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Bulent Yildirim (president of the I.H.H.) meeting with Ismail Haniyeh

At the heart of Israel's deadly raid of the Mavi Marmara on May 31 is the Turkish charity Human Rights and Freedoms and Humanitarian Relief (I.H.H.), the "Free Gaza" flotilla's lead organiser. But the extent to which I.H.H. has been enabled and underwritten by the Turkish government has been increasingly scrutinized by international observers over the past several months and for good reason. In the aftermath of the violent showdown on the high seas, which left nine Turkish passengers dead and a number of Israeli commandos critically injured, Turkey's parliament passed a resolution to "reconsider economic and military relations" with the Jewish state, a decades-long ally. Turkish Foreign Minister Ahmet Davutoglu, returning to Istanbul after an emergency meeting with Hillary Clinton, blamed Israel alone for the confrontation and accused it of committing a "crime against humanity." But the most incendiery rhetoric came from Turkish Prime Minister Recep Tayyip Erdogan himself. 

Recent months have seen a weakening of the once assured Israeli-Turkish relationship almost to the point of dissolution and in the aftermath of the Mavi Marmara clash, Erdogan has not only depicted Israel as an anathema, worse than "bullies and pirates," but also full-throatedly endorsed its main clerical enemy in the Levant. "Hamas are resistance fighters who are struggling to defend their land," he told an ecstatic anti-Israel rally a few weeks ago in the Turkish city of Konya. "They have won an election.  I have told this to US officials... I do not accept Hamas as a terrorist organization.  I think the same today.  They are defending their land."

Most of Turkey's independent political class see domestic and international calculation behind this bluster, a way for Erdogan to shore up Islamist credibility in advance of an upcoming election and reposition Ankara as a renascent power broker in the Middle East - Iran's chief competiton for that role. One writer for the Turkish daily newspaper Hurriyet observed that, it's "almost as if [Erodgan] was waiting for a new crisis with Israel to be able to work the streets in order to regain some of the political ground his ruling Justice and Development Party has been loosing over bread and butter issues at home."

But this raises the fundamental question of why a country that is both an ally of the United States and Nato as well as an aspiring member of the European Union would brazenly declare its solidarity with a terrorist group outlawed by both. The answer lies in the increasingly Islamist nature of Erodgan's regime as well as the complicated relationship his party AKP has enjoyed with I.H.H., a suddenly infamous non-governmental organisation that acts more like a governmental one. Its evolution has been from a rogue and highly suspect charity into the advance guard of a new Turkish foreign policy.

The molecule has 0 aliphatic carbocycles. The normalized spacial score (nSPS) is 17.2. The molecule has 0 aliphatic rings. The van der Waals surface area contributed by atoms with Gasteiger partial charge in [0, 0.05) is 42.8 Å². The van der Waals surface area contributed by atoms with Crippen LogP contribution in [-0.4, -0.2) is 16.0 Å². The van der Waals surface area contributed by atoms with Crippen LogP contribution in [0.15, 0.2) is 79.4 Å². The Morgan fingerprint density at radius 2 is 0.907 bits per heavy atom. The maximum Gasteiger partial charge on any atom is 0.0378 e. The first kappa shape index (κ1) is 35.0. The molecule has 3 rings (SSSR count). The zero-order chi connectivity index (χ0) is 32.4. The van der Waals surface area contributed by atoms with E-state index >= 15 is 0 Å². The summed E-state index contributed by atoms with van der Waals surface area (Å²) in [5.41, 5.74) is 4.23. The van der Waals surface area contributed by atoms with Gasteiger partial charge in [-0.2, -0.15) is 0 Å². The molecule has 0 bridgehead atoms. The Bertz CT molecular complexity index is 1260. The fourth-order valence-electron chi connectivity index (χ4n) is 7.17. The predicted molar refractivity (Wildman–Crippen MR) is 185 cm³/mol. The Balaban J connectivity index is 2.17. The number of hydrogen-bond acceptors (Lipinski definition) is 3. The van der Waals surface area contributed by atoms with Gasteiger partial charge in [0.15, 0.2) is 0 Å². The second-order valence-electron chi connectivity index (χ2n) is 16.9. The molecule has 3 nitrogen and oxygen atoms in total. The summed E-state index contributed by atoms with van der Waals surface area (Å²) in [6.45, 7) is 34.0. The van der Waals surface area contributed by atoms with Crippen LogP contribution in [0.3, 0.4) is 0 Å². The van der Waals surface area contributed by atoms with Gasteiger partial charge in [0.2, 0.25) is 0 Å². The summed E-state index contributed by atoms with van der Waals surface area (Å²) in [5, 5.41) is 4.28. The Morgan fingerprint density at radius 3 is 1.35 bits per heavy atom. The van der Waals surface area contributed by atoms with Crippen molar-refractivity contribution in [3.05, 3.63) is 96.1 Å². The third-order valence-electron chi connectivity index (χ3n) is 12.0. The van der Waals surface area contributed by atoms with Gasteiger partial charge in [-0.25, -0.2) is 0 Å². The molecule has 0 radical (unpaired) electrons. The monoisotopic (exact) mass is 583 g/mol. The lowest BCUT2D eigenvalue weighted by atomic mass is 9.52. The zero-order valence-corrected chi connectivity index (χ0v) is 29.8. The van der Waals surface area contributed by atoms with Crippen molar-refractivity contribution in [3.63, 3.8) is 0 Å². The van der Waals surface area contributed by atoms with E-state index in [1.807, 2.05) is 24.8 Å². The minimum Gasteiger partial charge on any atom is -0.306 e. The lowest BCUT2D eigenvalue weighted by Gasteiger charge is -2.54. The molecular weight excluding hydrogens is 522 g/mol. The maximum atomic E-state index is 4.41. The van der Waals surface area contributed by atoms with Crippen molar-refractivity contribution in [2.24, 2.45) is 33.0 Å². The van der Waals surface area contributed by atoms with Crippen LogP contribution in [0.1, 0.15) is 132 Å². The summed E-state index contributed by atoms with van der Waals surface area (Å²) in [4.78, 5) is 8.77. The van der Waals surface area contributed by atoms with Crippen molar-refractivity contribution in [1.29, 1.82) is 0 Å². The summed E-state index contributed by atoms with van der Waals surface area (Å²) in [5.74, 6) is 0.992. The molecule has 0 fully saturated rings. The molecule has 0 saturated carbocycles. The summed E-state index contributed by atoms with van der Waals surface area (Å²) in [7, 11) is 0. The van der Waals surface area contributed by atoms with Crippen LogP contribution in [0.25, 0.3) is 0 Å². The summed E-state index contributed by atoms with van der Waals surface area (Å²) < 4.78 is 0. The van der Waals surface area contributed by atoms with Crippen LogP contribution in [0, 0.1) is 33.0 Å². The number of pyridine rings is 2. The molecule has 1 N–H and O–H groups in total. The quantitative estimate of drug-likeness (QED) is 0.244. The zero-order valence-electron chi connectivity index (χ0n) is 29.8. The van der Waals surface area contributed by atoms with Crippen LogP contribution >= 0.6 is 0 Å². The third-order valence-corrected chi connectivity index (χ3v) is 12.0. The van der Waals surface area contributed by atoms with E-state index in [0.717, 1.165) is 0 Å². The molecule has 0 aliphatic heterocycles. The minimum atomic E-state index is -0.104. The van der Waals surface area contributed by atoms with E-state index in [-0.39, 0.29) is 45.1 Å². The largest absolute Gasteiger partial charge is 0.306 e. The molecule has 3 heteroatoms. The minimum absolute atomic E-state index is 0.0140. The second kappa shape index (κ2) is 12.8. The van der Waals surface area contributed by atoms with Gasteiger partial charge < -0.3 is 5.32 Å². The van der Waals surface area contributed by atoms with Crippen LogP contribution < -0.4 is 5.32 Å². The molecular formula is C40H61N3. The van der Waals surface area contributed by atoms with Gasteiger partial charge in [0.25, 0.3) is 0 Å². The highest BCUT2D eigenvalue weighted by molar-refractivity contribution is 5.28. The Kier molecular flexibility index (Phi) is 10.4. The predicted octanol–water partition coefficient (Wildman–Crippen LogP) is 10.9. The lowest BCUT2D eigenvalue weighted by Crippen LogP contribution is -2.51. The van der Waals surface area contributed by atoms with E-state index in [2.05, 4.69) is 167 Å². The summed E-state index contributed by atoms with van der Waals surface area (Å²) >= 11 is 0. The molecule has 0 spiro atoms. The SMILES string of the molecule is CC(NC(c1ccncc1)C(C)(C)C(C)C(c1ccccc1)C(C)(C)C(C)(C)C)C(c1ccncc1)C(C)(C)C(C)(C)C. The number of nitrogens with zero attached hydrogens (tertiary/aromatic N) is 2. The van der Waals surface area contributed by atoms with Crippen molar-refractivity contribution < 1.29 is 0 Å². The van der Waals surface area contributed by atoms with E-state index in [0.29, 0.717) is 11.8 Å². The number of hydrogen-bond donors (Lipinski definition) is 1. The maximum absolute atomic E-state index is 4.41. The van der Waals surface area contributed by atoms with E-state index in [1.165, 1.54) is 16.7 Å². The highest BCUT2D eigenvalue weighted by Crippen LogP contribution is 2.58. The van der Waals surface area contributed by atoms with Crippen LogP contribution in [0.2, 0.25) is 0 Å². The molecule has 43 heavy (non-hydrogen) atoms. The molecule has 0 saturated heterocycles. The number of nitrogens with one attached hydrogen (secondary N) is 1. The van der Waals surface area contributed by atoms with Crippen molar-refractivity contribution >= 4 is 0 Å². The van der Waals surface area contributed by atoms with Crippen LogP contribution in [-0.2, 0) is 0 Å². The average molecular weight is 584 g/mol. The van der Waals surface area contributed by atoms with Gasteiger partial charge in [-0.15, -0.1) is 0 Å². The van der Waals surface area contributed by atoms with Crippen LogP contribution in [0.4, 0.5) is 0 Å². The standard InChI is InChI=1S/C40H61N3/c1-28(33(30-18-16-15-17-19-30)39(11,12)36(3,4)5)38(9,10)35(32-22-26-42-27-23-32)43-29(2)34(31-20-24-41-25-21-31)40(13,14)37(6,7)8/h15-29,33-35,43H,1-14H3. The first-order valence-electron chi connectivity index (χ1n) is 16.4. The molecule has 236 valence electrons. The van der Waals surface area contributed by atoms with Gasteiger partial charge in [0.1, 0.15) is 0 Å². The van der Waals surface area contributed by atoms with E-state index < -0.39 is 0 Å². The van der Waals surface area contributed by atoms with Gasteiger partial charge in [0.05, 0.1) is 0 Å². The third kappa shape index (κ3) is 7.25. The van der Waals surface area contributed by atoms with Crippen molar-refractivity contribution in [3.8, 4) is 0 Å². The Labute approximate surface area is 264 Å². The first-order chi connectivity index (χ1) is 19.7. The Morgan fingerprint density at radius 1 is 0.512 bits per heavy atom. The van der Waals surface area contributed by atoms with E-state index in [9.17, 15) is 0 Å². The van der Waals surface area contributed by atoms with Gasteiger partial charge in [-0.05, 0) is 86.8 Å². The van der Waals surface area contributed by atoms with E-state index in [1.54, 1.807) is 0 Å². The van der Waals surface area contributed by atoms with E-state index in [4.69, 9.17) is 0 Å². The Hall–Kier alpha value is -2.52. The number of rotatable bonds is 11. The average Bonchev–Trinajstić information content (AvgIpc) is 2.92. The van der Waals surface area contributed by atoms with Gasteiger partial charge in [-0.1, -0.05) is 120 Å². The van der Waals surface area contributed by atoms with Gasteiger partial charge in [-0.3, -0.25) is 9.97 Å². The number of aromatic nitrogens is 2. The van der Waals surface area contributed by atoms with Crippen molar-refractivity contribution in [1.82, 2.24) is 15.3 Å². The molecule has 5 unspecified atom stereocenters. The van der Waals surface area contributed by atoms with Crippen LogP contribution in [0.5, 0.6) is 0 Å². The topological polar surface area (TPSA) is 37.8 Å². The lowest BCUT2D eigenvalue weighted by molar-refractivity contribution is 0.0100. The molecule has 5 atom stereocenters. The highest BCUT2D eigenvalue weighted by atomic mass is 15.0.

I.H.H. was established in 1992 and registered as a charity in Istanbul in 1995.  Its declared purpose was performing Muslim social services (helping orphans, building mosques, monitoring human rights abuses) but it swiftly came under the suspicion of the Turkish authorities for the alleged involvement of its senior leadership in global terrorism. In 1997, Turkish police raided its headquarters in Istanbul and arrested a number of its top men after they uncovered weapons, explosives, and bomb-making instructions as well as a "jihadist flag." According to the investigating authorities, "detained members of I.H.H. were going to fight in Afghanistan, Bosnia and Chechnya." At this time I.H.H. was labelled a "fundamentalist organisation" by Ankara and even banned as a registered charity from contributing to the relief effort of an devastating earthquake that struck the city of Izmit in August 1999.  The governor of Istanbul froze the NGO's bank accounts, telling the Washington Post: "All legal institutions may have some illegal connections. This might be the case here. If they don't like it, they can appeal in court."

However, the most comprehensive indictment of I.H.H. has come from the former French counterterrorism magistrate Jean-Louis Bruguière, who now oversees the U.S. Treasury Department's Terrorist Finance Tracking Program. In a report he co-authored with Jean-Francois Ricard, Bruguière observed that:  "The essential goal of this Association was to illegally arm its membership for overthrowing democratic, secular, and constitutional order present in Turkey and replacing it with an Islamic state founded on the Shariah. Under the cover of this organization known under the name of I.H.H., [its leaders] acted to recruit veteran soldiers in anticipation of the coming holy war."

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